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Title: Speaking of science : BBC science broadcasting and its critics, 1923-64
Author: Jones, A. C.
ISNI:       0000 0004 2739 3000
Awarding Body: University College London (University of London)
Current Institution: University College London (University of London)
Date of Award: 2010
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Several times in the BBC’s history, from the 1920s to the 1960s, scientific organisations (mainly the British Association) and numerous eminent scientists attempted to influence the management of science broadcasting. These attempts usually consisted of visits by scientific deputations to the BBC to argue for the reorganisation of science broadcasting. The historical part of the thesis narrates the so-far unpublished story of these interventions at the BBC, drawing on archival primary sources. The thesis sets these interventions in their historical context, and also in the context of BBC science production. The historical context of science production at the BBC, described here, is another little researched and largely unknown topic. The interventions are shown to have been strikingly consistent over several decades. Scientists argued that the public should be better informed about science, and that the BBC had a duty to promote the public understanding of science. To facilitate this, scientists argued that science production should be centralised, and that scientists should be given significant control over science programme planning. The responses of BBC managers to these interventions are shown also to have been strikingly consistent. Managers reiterated the professionalism and competence of production staff, and presented evidence of the BBC’s commitment to science programming. The thesis draws on several bodies of scholarship in concert to gain theoretical insight into these interventions. Specifically, theoretical ideas relating to science communication, boundary work, and the construction of scientific authority give analytical purchase on the conduct of the scientists. Similarly, theoretical ideas on the nature of professionalism, public-service broadcasting, and the relationship of organisational structure to behaviour give insight into the conduct of BBC managers, and into the conduct of the scientists. This theoretical background shows how the resolution of the issue in 1964 served a strategic function for the BBC.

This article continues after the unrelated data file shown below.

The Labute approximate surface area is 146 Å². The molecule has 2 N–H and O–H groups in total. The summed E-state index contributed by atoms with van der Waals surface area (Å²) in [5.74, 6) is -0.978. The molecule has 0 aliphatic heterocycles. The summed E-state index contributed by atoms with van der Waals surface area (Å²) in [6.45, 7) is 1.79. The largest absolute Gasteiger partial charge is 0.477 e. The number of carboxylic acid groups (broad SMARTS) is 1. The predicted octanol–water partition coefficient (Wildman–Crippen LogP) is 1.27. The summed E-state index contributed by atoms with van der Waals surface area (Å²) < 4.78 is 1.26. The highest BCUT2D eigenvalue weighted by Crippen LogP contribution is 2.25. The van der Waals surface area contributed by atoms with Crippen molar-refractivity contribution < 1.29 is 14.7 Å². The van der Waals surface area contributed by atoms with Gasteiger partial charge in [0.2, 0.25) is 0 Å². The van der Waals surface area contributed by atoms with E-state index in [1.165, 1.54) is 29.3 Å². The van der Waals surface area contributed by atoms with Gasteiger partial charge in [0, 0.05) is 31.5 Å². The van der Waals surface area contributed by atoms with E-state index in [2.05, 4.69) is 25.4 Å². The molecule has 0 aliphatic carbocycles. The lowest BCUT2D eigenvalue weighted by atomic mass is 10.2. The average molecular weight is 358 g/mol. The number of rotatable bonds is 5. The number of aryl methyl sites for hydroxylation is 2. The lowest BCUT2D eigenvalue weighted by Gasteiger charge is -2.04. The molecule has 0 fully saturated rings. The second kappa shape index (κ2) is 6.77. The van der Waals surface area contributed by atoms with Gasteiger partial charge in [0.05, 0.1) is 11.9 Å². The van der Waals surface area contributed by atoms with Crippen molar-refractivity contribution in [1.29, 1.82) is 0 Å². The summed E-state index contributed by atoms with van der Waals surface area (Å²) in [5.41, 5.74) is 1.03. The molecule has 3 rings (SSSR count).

Supervisor: Not available Sponsor: Not available
Qualification Name: Thesis (Ph.D.) Qualification Level: Doctoral
EThOS ID:  DOI: Not available